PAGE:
According to Ilex, six patients achieved a "complete response" and 7 achieved a "partial response." Median time-to-response was 53 days, and the median duration of response was 144+ days. Overall, time-to-tumor progression was 40 days, time-to-treatment failure was 30 days, and the median survival time was 84+ days. For the responders, time-to-tumor progression was 163+ days, time-to-treatment failure was 151 days, and the median survival time was 269 days.

After closely examining Ilex's methods for assessing treatment responses, the FDA medical officer adjusted Ilex's reported 14.4% overall response rate down to 6% due to either patient ineligibility, protocol violation or simple disbelief. Even at 14.4%, the Oncologic Drug Committee members were nowhere near bowled over by MGBG's purported success rate, but when even that unimpressive response rate was whittled down to a single digit, they wanted nothing more to do with the drug-period! They promptly voted 0 to 12 against approving MGBG. Since the FDA usually follows its advisory committee's decisions, it seems highly unlikely that MGBG will be approved.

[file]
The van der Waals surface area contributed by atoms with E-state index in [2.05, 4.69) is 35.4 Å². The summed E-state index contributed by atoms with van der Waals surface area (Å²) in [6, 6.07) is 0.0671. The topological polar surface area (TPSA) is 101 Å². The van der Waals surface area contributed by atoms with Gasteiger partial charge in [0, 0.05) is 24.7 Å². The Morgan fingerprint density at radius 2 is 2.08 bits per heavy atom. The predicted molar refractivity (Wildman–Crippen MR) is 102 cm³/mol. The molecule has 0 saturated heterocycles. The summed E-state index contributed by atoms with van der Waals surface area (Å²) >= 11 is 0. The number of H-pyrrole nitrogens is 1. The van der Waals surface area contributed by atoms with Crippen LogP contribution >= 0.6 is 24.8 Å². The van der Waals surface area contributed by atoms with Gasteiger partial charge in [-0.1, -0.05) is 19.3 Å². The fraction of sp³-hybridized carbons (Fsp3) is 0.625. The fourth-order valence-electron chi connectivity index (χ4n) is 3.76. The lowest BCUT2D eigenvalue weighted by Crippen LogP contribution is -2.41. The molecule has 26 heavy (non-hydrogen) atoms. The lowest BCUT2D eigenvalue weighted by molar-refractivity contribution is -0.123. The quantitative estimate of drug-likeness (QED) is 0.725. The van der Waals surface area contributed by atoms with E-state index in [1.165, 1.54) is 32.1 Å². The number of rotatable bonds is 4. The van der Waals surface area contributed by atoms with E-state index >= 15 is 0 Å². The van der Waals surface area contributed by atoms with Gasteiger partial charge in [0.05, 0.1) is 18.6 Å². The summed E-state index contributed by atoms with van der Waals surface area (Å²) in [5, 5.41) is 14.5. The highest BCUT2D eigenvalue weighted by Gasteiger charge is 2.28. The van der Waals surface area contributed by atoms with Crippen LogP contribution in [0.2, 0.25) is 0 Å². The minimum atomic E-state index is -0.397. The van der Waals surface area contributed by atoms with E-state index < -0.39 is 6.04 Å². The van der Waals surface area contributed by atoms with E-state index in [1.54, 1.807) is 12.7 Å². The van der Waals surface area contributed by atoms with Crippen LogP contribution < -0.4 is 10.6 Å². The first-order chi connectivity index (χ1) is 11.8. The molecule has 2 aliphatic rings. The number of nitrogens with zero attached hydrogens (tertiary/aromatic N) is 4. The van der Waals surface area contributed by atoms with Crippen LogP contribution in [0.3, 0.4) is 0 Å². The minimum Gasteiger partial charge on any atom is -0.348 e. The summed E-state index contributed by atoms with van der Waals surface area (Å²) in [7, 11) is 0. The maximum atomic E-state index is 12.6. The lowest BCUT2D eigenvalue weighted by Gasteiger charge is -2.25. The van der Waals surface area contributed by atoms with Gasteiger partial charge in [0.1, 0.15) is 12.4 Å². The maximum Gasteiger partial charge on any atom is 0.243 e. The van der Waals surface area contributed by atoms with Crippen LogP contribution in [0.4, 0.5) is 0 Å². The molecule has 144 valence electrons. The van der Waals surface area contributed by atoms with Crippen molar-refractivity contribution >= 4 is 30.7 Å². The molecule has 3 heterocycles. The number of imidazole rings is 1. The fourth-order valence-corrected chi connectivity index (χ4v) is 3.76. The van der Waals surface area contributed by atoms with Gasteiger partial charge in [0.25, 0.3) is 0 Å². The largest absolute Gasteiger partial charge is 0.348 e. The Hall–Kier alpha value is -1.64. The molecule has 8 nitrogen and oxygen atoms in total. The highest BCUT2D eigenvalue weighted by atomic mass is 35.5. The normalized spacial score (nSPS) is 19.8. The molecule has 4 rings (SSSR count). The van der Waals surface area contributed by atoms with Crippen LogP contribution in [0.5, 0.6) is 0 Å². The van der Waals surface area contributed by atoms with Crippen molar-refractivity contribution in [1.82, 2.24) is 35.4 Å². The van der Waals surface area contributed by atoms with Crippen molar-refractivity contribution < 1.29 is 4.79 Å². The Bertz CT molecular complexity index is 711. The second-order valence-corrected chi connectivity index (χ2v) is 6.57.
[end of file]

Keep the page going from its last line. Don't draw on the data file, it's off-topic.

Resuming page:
While it may have been rational for the Committee to vote against approval of MGBG in light of the FDA's data analysis, some activists and lookers-on are concerned that the FDA did not give Ilex adequate time to formally respond to the response rate discrepancy. So too, they are, while the Oncologic Drug Committee is honorably staffed with a phalanx of distinguished breast, prostate, lung and ovarian cancer doctors, representation of AIDS physicians is sorely lacking. And the differences between HIV-related and non-HIV lymphoma are striking. For the future review of new AIDS malignancy agents, the FDA must insure that its oncologic drug advisory committee has adequate representation of AIDS oncologists so that it may professionally, logically and sensibly advise.